The US opioid epidemic may be getting even worse. Preliminary data suggests overdoses are soaring, while law enforcement officials have been warned about the dangers of fentanyl after it caused a police officer to collapse.In a speech this week, the US Drug Enforcement Administration deputy attorney general Rod Rosenstein noted preliminary data suggesting drug overdose deaths rose nearly 20 per cent in 2016, compared with the previous year. Official rates won’t be available from the Centers for Disease Control and Prevention (CDC) until later this year, but data compiled by the New York Times suggests overdose deaths in the US probably exceeded 59,000 in 2016.Rosenstein also urged people working in law enforcement to practise extreme caution when handling fentanyl, a synthetic opioid between 50 to 100 times more potent than morphine. The drug is prescribed for severe pain, but is increasingly being sold on the street, often mixed with heroine or other drugs.Fentanyl is so powerful that it poses a threat to emergency service staff who encounter it as part of their job. “Inhaling just a few airborne particles could be fatal,” said Rosenstein. “Our police officers and first responders face this danger every day.”Last month, a police officer in Ohio collapsed after merely brushing some fentanyl off his shirt. He survived, but required four doses of the overdose treatment Narcan. Law enforcement officers have also suffered exposures in New Jersey, Georgia and Connecticut, Rosenstein said.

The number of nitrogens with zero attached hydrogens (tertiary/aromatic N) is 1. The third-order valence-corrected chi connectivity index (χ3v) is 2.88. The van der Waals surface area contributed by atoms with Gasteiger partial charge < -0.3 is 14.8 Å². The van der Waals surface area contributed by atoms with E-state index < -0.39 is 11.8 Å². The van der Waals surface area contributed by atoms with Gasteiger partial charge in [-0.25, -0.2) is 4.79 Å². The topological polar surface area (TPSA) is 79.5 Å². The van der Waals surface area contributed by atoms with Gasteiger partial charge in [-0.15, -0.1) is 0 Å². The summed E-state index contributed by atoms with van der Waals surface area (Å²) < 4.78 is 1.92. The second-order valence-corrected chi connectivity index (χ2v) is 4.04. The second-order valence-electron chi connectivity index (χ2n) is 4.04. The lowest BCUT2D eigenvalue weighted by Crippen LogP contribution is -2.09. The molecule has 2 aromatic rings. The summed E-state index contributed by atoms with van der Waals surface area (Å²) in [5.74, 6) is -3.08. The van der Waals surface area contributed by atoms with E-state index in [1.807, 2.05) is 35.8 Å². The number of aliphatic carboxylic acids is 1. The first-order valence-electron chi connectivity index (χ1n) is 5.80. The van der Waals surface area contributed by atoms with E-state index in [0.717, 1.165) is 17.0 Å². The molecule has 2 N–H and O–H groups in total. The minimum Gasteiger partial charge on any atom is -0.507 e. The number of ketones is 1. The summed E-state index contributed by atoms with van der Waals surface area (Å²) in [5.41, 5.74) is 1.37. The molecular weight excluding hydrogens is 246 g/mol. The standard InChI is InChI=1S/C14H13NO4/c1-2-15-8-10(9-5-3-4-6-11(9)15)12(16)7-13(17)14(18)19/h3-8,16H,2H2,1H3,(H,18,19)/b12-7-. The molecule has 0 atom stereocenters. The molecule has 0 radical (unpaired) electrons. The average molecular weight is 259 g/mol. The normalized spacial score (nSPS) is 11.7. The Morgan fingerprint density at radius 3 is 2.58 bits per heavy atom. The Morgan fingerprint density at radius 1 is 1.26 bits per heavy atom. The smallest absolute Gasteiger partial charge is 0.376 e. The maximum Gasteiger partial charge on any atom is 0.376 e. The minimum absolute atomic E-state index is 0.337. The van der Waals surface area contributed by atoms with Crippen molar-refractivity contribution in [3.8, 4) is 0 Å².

Police warned of drug so powerful it can kill in one breath